In music, time flies, styles unstoppably evolve, and bands come and go. But there are also rare stable, forward moving forces on the scene—one prime example in jazz being the Yellowjackets. As of 2011, this beloved eclectic, electro-acoustic jazz band that keyboardist Russell Ferrante and bassist Jimmy Haslip built celebrates the ripe, young but deep age of 30—a milestone commemorated with another powerful and heartfelt album, fittingly named Timeline.
In fact, Timeline is a special occasion on more than just the 30th anniversary front, as it is the first step in a new relationship with the respected jazz label Mack Avenue Records and the first new album with an important alumnus back in the ranks—the dynamic and flexible drummer Will Kennedy. Kennedy, who worked with the group for ten years and appeared on half its discography to date, returns to the ranks after a dozen years away. He fits seamlessly into the band, alongside Ferrante, Haslip and the multitalented saxophonist-composer Bob Mintzer, whose critical role in helping define the group’s current sound goes back to 1991.
For longtime Yellowjackets fans, the new album arrives as a confirmation and extension of the high expectations for this band. For new listeners, it’s an ideal introduction. Timeline is the band’s 21st official recording not including special side projects and guest spots. The band’s background gleams with various honors, including 17 Grammy® nominations and two Grammy® awards to show for their efforts—so far.
As Haslip explains, “We get extremely engaged with every project and we try to elevate and open things up. That’s always the goal with every project. I’m not saying we always succeed. But the focus is to always try to do something that is hopefully engaging. And being that Russell, myself and the guys in the band have a certain chemistry,” he adds with a laugh, “it’s not easy to accomplish this after thirty years.”
For this 11-track song set most of the material was penned by the prolific and inspired Mintzer and Ferrante, kicking off with Mintzer’s bold, boppish but propulsive and grooving “Why is It,” and the snaky, syncopated and aptly-named “Tenacity,” which could also be an operative descriptor for the group’s MO. Ferrante’s title track is a lovely and lyrical, anthem-like piece; its melody—a sweet but also artfully thickening plot—is stated first on Haslip’s fretless bass and expands into saxophone and arrangement twists. It’s as if the song’s emotional grounding and searching qualities tell the tale of this band, to date.
Musically, the terrain on Timeline is characteristically diverse but also cohesive, melodically accessible and also gently experimental, in keeping with the Jackets’ concept for three decades. Beautiful balladry, such as Ferrante’s “Indivisible” and Mintzer’s “My Soliloquy,” intertwine with modern-day variations on traditional swing themes such as on Mintzer’s “Like Elvin” (also one of the songs featuring a new sound for the band, guest trumpeter John Diversa) and Ferrante’s “Numerology.” Kennedy’s one composition, “Rosemary,” explores an inventive rhythmic-melodic feel, with its lyrical balladic melody lying atop an exotic drum groove.
And roughly in the middle of it all comes the slinky-funky Ferrante/Haslip tune “Magnolia,” originally written during the time of the 2008 album Lifecycle, but coming fully to light here. And as it happens, that song becomes a great vehicle for another strong historical linkage in the band’s history, as guitarist Robben Ford makes a rare cameo on record with a spicy wah-wah-fied guitar solo. This is Ford’s first appearance on a Yellowjackets album since 1994’s Run For Your Life, engaging in easy dialogue with the band he half-accidentally launched.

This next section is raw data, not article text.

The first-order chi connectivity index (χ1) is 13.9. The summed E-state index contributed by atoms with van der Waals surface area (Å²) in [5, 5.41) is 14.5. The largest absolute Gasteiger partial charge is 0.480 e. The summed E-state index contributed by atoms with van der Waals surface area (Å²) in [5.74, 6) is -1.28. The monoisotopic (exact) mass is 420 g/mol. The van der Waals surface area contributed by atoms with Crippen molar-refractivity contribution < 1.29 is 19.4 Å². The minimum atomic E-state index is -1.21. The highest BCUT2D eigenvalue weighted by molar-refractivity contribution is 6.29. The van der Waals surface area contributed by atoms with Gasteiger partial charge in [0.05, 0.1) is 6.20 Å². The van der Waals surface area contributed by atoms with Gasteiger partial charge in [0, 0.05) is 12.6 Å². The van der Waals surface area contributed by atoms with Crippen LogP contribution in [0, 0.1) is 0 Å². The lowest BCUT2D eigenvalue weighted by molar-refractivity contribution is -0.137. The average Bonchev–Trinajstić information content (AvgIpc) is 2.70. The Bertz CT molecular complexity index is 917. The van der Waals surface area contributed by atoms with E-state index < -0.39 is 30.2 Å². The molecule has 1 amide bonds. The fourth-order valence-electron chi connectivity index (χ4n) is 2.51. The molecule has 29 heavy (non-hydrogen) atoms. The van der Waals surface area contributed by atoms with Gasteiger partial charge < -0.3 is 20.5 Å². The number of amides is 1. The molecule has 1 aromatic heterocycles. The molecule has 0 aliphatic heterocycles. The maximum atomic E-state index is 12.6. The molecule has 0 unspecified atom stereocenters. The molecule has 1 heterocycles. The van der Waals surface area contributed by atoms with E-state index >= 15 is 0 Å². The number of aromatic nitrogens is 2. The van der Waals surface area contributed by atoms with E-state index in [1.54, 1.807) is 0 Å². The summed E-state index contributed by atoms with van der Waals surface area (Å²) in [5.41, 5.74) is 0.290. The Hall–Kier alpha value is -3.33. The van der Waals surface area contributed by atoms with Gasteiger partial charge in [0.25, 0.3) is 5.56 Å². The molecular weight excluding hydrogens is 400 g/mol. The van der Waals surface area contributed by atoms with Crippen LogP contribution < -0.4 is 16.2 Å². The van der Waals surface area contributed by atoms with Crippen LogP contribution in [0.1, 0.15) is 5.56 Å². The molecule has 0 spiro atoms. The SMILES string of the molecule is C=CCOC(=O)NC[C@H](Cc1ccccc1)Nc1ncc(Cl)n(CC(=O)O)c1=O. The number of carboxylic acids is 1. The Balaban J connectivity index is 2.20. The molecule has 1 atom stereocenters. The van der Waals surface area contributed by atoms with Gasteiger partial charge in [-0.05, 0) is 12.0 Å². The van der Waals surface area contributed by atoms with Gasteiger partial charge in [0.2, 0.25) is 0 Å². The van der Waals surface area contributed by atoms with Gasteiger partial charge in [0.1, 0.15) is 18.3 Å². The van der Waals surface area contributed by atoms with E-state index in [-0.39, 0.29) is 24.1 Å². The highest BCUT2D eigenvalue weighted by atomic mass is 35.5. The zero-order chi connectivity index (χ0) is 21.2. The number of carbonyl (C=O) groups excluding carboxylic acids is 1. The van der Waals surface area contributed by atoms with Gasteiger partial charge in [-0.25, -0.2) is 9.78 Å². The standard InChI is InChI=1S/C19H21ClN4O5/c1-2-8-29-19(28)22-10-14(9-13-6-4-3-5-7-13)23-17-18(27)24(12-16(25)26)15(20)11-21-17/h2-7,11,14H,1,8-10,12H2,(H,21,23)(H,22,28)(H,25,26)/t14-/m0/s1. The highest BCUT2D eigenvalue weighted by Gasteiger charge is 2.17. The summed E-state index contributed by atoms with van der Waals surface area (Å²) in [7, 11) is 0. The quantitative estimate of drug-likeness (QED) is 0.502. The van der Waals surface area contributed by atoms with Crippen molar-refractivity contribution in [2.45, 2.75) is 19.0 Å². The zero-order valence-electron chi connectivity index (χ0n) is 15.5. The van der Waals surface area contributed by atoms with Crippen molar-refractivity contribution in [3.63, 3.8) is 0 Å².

Yellowjackets, as a unit, was actually assembled for Ford’s popular 1978 album Inside Story. Recalling the Inside Story project, Haslip laughs, “I wasn’t even 30 years old when we did that; I think I was 26 or 27. About a year later, in 1980 we got a deal with Warner, through Tommy Lipuma, to do an instrumental record! That was a really exciting moment, to actually realize that we had been signed by a major record label to do an instrumental project. Our first recording, Yellowjackets, was released in 1981.”
And from those humble, auspicious and unforced beginnings grew the long and ongoing saga of one of jazz’ longest lasting bands. Another early blast of affirmation came after they received a Grammy® nomination for that 1981 debut album. “We never thought that could happen,” Haslip recalls. “We didn’t win, but just having a nomination was certainly a boost, a shot in the arm.”
Multiple chapters and subplots have wended through the band’s history including the presence of more R&B-geared alto saxophonist Marc Russo for most of the ‘80s, before Mintzer’s jazzier voice shifted the stylistic balance. Drummers have included Peter Erskine (for a brief and unfortunately unrecorded incarnation), a happy decade-long stretch with Marcus Baylor, and Kennedy—then, now and into the future.
All along, the band has mastered the art of being both accessible and adventurous, with strong grooves and melodies blended in with surprising twists. Calling them a “fusion” band doesn’t do the project justice. Haslip comments, “I think it’s just how we’re wired. We are very passionate about the music, obviously, and we love to listen to everything. It motivates us in many ways. And with that motivation, we are also creatively inspired to continue our progression.”
All in all, Timeline is another significant link in the strong historical chain of this band’s story. Haslip notes, “We have a legacy that follows us around going on thirty years now, which is self-propelled at this point, and fuels our motivation and honorable intent to create music. But at the same time, it takes patience, hard work and nurturing.